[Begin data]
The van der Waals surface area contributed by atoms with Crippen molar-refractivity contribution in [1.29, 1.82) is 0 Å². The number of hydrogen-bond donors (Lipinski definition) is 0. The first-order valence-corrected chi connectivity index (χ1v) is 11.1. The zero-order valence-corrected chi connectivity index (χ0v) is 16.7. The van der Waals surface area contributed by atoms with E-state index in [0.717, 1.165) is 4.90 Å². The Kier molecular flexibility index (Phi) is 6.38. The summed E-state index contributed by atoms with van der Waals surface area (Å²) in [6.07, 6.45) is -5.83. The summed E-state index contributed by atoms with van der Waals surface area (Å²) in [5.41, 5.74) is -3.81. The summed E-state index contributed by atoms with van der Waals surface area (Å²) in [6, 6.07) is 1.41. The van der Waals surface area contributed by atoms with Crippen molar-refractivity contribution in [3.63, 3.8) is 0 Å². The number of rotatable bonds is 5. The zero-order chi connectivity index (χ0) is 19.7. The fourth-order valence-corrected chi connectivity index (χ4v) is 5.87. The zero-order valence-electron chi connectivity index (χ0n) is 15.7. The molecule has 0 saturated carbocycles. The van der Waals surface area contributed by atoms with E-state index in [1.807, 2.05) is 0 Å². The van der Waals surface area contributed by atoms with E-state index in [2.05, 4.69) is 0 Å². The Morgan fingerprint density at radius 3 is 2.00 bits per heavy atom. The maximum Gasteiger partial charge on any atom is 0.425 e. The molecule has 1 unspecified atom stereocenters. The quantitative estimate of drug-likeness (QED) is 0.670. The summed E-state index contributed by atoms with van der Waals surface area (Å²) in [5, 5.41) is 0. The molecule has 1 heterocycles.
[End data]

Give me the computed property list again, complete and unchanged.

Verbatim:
The van der Waals surface area contributed by atoms with Crippen molar-refractivity contribution in [1.29, 1.82) is 0 Å². The number of hydrogen-bond donors (Lipinski definition) is 0. The first-order valence-corrected chi connectivity index (χ1v) is 11.1. The zero-order valence-corrected chi connectivity index (χ0v) is 16.7. The van der Waals surface area contributed by atoms with E-state index in [0.717, 1.165) is 4.90 Å². The Kier molecular flexibility index (Phi) is 6.38. The summed E-state index contributed by atoms with van der Waals surface area (Å²) in [6.07, 6.45) is -5.83. The summed E-state index contributed by atoms with van der Waals surface area (Å²) in [5.41, 5.74) is -3.81. The summed E-state index contributed by atoms with van der Waals surface area (Å²) in [6, 6.07) is 1.41. The van der Waals surface area contributed by atoms with Crippen molar-refractivity contribution in [3.63, 3.8) is 0 Å². The number of rotatable bonds is 5. The zero-order chi connectivity index (χ0) is 19.7. The fourth-order valence-corrected chi connectivity index (χ4v) is 5.87. The zero-order valence-electron chi connectivity index (χ0n) is 15.7. The molecule has 0 saturated carbocycles. The van der Waals surface area contributed by atoms with E-state index in [1.807, 2.05) is 0 Å². The van der Waals surface area contributed by atoms with E-state index in [2.05, 4.69) is 0 Å². The Morgan fingerprint density at radius 3 is 2.00 bits per heavy atom. The maximum Gasteiger partial charge on any atom is 0.425 e. The molecule has 1 unspecified atom stereocenters. The quantitative estimate of drug-likeness (QED) is 0.670. The summed E-state index contributed by atoms with van der Waals surface area (Å²) in [5, 5.41) is 0. The molecule has 1 heterocycles.